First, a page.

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Concert Reviews:
Charlie Puth plays pop hero at DTE
 

By Gary Graff
ggraff@digitalfirstmedia.com, @GraffonMusic on Twi

» See more SOUND CHECK

INDEPENDENCE TOWNSHIP -- Charlie Puth said he "never planned on being a pop singer" early during his Honda Civic Tour show Thursday night, Aug. 2, at the DTE Energy Music Theatre.

But he's figuring out how to do it.

From the melodic earworms of his songs to his 100-watt smile and peeling his shirt off two-thirds of the way through his 90-minute set, Puth was indeed all pop star, a one-man boy band whose young career includes two Top 10 albums and an iconic, chart-topping ballad in "See You Again," his collaboration with Wiz Khalifa from the "Furious 7" film soundtrack. That he's a Teen Choice Awards winner, too, was evidenced by the screaming masses of teens, tweens and youngers who filled the DTE pavilion with cell phone flashlights and kept Twitter and Instagram busy through the 16-song set.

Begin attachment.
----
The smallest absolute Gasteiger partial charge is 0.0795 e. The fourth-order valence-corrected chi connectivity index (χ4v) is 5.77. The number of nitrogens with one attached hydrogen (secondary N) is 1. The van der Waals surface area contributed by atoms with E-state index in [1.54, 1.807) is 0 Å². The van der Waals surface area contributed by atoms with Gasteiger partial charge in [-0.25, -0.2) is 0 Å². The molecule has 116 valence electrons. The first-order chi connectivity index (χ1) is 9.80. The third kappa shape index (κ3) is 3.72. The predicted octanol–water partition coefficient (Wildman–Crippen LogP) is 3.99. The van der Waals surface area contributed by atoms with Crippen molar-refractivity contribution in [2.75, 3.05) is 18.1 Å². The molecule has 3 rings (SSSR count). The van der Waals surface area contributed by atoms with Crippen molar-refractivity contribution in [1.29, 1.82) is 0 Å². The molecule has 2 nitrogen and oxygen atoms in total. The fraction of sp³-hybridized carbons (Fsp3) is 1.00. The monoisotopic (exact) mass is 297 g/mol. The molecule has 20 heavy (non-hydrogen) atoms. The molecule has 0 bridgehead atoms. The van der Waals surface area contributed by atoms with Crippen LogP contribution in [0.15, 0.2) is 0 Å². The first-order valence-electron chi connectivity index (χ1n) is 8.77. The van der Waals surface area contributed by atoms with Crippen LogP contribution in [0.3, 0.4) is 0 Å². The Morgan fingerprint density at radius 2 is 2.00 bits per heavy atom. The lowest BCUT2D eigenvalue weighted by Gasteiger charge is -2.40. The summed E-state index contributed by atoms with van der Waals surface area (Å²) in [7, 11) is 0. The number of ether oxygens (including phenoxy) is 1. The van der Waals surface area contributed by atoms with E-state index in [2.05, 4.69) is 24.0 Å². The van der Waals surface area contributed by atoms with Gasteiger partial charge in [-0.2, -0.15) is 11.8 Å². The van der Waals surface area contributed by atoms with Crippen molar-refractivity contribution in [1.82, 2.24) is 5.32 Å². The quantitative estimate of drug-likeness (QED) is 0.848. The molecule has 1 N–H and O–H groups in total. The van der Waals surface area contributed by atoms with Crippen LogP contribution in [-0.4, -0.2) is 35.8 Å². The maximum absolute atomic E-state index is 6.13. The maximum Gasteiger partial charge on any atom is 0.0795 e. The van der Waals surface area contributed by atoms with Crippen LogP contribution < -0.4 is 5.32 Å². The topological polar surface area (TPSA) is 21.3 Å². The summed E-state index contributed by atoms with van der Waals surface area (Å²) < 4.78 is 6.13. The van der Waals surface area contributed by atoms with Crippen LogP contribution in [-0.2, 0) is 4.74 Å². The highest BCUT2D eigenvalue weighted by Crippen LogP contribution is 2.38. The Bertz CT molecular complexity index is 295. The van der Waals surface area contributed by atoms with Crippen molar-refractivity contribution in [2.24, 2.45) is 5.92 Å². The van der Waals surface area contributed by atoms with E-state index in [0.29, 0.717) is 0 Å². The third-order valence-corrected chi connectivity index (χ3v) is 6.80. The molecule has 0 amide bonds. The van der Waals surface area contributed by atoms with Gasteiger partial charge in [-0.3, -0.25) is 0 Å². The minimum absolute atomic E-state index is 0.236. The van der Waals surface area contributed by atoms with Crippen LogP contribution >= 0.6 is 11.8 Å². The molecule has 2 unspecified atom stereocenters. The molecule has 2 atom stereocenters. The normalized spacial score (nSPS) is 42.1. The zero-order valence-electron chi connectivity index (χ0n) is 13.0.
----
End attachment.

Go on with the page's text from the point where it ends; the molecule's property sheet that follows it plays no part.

The 26-year-old Puth handled the adulation well, milking it but with a bit of aw-shucks awkwardness that made the keyboard-playing singer and songwriter look like he's still a work in progress.

And that he was. Following opener Hailee Steinfeld, Puth confidently rolled through his small catalog, focusing primarily on his more mature sophomore set "Voicenotes" and just hitting the big singles ("We Don't Talk Anymore," "One Call Away") from his 2016 debut "Nine Track Mind." On Thursday he demonstrated a strong falsetto, a solid ability to hold a note and a deft touch on the keytar -- particularly during a long jam with his four-piece band at the end of "Somebody Told Me."

But like many young headliner Puth was clearly still finding his footing at running an effective show. Simply put, he talked too much. A long, if unnecessary, introduction to himself early in the show was one thing; Other between-song padding meandered and served as speed bumps to the night's flow. Pointing out that he's a Berklee College of Music grad who mostly wanted to be a songwriter, Puth sought to straddle a line between pop spectacle and "Storytellers" sincerity, but the two did not mix well -- especially in front of more than 10,000 fans who mostly just wanted to sing along and see Puth, well, take off his shirt.

He showed plenty of promise, however, and Puth's songwriting is of a standard that's a notch or two above many of his pop peers. We will see him again, and there's even reason to look forward to that.

Send your thoughts and comments to Gary Graff

 



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